The standoff between City Hall workers and the Salaries and Remuneration Commission (SRC) is now headed to the corridors of justice.
The workers, who downed their tools on February 12 , have vowed to stay away until their demands for a salary increase are met.
Benson Olianga, Nairobi branch secretary of the Kenya County Government Workers Union (KCGWU), said on Sunday that they received a letter from the SRC asking them to appear before the Labour court on Monday.
"The SRC has taken us to court but I do not know for what reasons because they are not clear in their application. They are saying they are an intended interested party," Mr Olianga said on Monday.
"The strike is still on and we will not be at work tomorrow (Monday). We will report at City Hall for a small briefing then march to court. We will halt our demonstrations so that the entire workforce goes there."
The secretary said the letter said the case will be before Justice Maureen Onyango of the Employment and Labour Relations Court.
“We will hear what they want to say. I have never heard of being an intended interested party in a non-existent case. The copy of the letter is with our main office,” he said.
Mr Olianga noted that they met Labour Cabinet Secretary Ukur Yattani to resolve the matter but that the session was unsuccessful as he termed the standoff a unique case which lacks the usual disagreement between the employer and employees.
“Last Friday, CS Yatani was tongue-tied because he could not find a way of arbitrating our case. He said it was abnormal as all the cases have had disagreements, [but not this one]."
The go slow has led to paralysis in operations at various departments at the county government as those in the protest include cleaners, clinicians, casual labourers as well as rates and parking attendants.
Among those not going to work are also weepers, contractors, cemetery workers and those who plant trees, cut grass and unblock drainages.
Only a handful of offices remained open as the strike persisted, with the workers blaming the SRC for their woes, accusing it of being against their negotiated collective bargaining agreement.
“There is no turning back. We will continue with the strike until the SRC issue us with a letter for our 15 per cent salary increment,” said Mr Olianga.
The workers and their leaders have been camping outside City Hall and also marching to SRC offices in Upper Hill, vowing to report back to duty only after their return-two-work formula is implemented.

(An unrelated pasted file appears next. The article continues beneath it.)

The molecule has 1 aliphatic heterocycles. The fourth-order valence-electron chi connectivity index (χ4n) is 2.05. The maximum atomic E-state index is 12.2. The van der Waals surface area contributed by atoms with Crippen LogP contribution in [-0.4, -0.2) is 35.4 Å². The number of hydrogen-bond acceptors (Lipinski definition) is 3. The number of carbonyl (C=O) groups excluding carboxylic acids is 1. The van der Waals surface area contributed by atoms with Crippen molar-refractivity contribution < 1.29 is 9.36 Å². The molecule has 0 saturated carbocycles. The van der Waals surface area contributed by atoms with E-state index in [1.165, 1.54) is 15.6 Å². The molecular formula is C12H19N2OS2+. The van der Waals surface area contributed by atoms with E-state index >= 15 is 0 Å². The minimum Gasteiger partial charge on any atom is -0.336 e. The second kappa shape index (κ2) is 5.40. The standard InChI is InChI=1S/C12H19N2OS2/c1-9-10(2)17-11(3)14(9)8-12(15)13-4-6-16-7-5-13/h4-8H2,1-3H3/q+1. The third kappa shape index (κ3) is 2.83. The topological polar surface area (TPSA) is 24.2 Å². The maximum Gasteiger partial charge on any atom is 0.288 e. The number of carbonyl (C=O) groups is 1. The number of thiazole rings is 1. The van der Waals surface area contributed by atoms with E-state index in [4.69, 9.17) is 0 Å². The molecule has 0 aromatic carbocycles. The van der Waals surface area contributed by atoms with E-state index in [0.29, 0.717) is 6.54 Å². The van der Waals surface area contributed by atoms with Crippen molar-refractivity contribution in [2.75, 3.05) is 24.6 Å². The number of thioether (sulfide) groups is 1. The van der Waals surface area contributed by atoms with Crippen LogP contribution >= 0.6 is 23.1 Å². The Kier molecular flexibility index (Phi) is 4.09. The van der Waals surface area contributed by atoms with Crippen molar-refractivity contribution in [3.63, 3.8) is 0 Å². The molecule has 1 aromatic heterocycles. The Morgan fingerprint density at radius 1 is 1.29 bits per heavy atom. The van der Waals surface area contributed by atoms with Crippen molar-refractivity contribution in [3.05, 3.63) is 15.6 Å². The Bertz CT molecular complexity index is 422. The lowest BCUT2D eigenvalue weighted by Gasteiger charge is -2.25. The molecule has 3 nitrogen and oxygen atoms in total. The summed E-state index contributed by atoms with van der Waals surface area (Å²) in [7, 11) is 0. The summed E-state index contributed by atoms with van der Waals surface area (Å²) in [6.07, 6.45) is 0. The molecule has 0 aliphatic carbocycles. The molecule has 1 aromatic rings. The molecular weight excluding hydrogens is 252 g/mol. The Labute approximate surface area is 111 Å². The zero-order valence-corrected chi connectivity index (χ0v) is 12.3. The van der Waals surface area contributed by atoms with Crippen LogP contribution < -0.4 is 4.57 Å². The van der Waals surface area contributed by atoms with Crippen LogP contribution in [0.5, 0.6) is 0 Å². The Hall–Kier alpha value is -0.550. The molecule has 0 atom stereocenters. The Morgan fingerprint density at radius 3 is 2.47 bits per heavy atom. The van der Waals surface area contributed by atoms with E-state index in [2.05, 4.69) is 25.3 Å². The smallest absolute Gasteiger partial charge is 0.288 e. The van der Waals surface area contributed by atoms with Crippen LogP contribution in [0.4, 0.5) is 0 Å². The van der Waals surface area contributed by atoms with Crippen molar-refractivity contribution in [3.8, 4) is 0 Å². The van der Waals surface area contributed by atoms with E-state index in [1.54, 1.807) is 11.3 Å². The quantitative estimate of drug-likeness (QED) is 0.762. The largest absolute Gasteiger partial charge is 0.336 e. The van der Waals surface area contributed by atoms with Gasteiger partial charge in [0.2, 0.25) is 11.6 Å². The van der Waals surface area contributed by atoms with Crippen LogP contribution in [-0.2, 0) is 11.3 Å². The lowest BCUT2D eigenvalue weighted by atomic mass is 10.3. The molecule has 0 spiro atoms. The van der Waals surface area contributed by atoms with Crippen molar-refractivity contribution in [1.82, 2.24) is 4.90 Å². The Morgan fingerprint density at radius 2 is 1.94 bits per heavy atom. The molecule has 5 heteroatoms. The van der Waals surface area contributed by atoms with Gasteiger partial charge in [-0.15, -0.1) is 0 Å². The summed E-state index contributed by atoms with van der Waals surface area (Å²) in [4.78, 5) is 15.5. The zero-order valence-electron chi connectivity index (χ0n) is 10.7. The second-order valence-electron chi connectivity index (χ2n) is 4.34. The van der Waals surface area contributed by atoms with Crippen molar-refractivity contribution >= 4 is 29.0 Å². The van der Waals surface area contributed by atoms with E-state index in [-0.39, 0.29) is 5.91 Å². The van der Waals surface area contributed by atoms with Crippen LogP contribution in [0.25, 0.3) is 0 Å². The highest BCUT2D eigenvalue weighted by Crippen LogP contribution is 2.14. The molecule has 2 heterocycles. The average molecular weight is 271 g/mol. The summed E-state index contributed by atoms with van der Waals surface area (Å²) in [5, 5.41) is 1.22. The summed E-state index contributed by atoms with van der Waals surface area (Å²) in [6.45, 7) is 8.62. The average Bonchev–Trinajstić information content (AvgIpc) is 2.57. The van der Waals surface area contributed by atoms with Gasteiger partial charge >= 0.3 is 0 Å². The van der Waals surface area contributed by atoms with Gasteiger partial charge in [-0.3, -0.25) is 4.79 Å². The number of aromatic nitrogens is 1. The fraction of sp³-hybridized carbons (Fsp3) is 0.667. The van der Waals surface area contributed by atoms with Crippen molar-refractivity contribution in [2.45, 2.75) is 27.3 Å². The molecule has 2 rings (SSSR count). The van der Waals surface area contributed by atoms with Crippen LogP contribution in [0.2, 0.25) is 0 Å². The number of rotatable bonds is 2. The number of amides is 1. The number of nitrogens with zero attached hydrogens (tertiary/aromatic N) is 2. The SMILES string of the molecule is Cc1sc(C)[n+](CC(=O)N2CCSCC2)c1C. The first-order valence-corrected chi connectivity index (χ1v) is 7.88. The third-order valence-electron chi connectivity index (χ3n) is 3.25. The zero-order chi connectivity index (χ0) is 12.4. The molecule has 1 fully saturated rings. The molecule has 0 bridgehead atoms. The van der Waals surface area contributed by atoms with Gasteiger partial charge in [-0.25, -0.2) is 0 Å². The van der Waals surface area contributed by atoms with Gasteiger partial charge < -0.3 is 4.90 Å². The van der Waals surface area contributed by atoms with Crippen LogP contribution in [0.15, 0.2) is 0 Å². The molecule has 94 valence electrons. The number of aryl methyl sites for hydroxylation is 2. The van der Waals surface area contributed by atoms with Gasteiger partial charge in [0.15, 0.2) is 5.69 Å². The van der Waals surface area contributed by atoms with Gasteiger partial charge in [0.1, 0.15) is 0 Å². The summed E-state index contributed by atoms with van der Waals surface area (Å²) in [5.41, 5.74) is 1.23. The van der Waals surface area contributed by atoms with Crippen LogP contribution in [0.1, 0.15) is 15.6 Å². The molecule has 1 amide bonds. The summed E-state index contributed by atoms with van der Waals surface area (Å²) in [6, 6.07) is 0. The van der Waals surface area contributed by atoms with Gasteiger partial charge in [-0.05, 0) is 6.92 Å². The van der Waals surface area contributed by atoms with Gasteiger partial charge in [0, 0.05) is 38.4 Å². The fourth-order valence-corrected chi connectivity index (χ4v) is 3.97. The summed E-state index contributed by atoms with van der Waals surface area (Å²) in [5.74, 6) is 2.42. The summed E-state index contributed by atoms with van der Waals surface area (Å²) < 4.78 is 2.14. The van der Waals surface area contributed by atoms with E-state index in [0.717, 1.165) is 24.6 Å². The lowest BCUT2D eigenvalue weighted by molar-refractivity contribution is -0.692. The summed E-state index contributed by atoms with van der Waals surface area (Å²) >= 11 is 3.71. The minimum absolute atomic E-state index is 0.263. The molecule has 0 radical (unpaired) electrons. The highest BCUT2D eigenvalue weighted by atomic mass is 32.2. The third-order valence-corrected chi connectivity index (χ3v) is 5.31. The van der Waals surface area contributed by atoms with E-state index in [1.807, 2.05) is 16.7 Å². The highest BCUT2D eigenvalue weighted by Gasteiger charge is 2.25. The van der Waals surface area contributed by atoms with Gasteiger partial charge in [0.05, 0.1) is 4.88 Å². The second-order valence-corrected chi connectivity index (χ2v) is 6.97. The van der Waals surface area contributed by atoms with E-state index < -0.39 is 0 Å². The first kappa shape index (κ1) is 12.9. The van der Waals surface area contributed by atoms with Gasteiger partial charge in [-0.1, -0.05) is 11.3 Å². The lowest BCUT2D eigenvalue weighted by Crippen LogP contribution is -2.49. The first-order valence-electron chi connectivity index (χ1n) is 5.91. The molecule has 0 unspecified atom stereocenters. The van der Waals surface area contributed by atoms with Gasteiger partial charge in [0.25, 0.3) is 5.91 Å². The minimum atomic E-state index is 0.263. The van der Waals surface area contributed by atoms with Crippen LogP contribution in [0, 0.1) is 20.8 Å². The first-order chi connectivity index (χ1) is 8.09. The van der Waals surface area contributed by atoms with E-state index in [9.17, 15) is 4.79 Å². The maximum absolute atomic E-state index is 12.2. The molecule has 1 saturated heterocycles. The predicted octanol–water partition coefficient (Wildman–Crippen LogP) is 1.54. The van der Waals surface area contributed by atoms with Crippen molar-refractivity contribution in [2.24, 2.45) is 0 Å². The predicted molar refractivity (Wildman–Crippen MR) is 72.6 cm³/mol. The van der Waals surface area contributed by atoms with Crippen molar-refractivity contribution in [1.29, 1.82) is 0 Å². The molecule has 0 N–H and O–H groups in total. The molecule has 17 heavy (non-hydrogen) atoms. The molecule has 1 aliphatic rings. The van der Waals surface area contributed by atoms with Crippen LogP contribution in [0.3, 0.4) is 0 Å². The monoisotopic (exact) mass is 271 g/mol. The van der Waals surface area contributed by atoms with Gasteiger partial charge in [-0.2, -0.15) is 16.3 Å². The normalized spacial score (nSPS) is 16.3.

On Wednesday, services at City Mortuary were grounded as a large percentage of attendants joined the strike,
In the central business district, cleaners, parking attendants and gardeners were nowhere to be seen.
On Tuesday, Nairobi Governor Mike Sonko appealed to the workers to go back to work, assuring them that his administration would honour the agreement.
He also blamed SRC for the standoff, accusing it of rejecting the deal entered in May 2017, although the county had set aside some funds in its supplementary budget to honour the deal.
However, the situation did not get any better on Thursday and Friday as most of the departments still lacked personnel, who protested outside the City Hall Annex and were teargassed by police.
The workers are demanding salary increment of between 15 and 28 percent salary increment translating to approximately Sh100 million, in an agreement signed in May 2017 that City Hall had promised would be effected last month.
The CBA was registered before Labour court’s Judge Nelson Abuodha, paving way for workers from all cadres to get a pay increment of at least 15 percent and all that was remaining was the implementation.
The registration ended a protracted negotiation that started in 2015. Under the terms of the agreement, the pay rise was to take effect in 2017/2018 financial year, but that never happened even though the county set aside Sh800 million to cater for the CBA.